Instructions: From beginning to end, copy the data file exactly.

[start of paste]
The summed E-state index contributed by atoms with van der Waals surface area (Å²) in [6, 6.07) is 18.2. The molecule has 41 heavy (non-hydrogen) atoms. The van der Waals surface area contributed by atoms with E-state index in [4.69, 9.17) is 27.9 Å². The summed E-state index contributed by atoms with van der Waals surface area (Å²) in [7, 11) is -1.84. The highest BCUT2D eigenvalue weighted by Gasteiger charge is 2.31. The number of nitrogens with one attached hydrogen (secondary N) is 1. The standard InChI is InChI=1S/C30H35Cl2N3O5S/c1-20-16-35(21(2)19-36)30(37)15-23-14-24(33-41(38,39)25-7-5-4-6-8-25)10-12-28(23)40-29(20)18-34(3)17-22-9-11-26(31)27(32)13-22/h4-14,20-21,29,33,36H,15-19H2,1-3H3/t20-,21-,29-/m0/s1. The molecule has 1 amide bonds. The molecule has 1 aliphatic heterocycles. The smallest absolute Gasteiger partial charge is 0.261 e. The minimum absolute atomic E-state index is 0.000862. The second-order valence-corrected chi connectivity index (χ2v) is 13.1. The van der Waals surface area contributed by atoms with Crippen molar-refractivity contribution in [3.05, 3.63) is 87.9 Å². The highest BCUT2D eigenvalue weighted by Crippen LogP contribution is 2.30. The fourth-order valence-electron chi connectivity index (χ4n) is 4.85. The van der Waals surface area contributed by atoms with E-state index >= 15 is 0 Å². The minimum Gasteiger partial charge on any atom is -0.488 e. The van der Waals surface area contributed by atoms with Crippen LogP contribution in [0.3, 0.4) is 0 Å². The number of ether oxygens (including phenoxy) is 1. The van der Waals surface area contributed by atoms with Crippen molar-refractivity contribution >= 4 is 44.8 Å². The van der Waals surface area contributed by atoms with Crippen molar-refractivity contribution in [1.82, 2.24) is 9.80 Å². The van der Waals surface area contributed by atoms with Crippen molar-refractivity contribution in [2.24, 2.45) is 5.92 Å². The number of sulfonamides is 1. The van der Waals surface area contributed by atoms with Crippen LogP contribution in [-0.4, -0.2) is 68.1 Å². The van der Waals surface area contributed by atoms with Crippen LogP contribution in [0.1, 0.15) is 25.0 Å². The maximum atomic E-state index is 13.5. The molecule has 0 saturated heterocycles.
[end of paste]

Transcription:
The summed E-state index contributed by atoms with van der Waals surface area (Å²) in [6, 6.07) is 18.2. The molecule has 41 heavy (non-hydrogen) atoms. The van der Waals surface area contributed by atoms with E-state index in [4.69, 9.17) is 27.9 Å². The summed E-state index contributed by atoms with van der Waals surface area (Å²) in [7, 11) is -1.84. The highest BCUT2D eigenvalue weighted by Gasteiger charge is 2.31. The number of nitrogens with one attached hydrogen (secondary N) is 1. The standard InChI is InChI=1S/C30H35Cl2N3O5S/c1-20-16-35(21(2)19-36)30(37)15-23-14-24(33-41(38,39)25-7-5-4-6-8-25)10-12-28(23)40-29(20)18-34(3)17-22-9-11-26(31)27(32)13-22/h4-14,20-21,29,33,36H,15-19H2,1-3H3/t20-,21-,29-/m0/s1. The molecule has 1 amide bonds. The molecule has 1 aliphatic heterocycles. The smallest absolute Gasteiger partial charge is 0.261 e. The minimum absolute atomic E-state index is 0.000862. The second-order valence-corrected chi connectivity index (χ2v) is 13.1. The van der Waals surface area contributed by atoms with Crippen molar-refractivity contribution in [3.05, 3.63) is 87.9 Å². The highest BCUT2D eigenvalue weighted by Crippen LogP contribution is 2.30. The fourth-order valence-electron chi connectivity index (χ4n) is 4.85. The van der Waals surface area contributed by atoms with E-state index >= 15 is 0 Å². The minimum Gasteiger partial charge on any atom is -0.488 e. The van der Waals surface area contributed by atoms with Crippen LogP contribution in [0.3, 0.4) is 0 Å². The number of ether oxygens (including phenoxy) is 1. The van der Waals surface area contributed by atoms with Crippen molar-refractivity contribution >= 4 is 44.8 Å². The van der Waals surface area contributed by atoms with Crippen molar-refractivity contribution in [1.82, 2.24) is 9.80 Å². The van der Waals surface area contributed by atoms with Crippen molar-refractivity contribution in [2.24, 2.45) is 5.92 Å². The number of sulfonamides is 1. The van der Waals surface area contributed by atoms with Crippen LogP contribution in [-0.4, -0.2) is 68.1 Å². The van der Waals surface area contributed by atoms with Crippen LogP contribution in [0.1, 0.15) is 25.0 Å². The maximum atomic E-state index is 13.5. The molecule has 0 saturated heterocycles.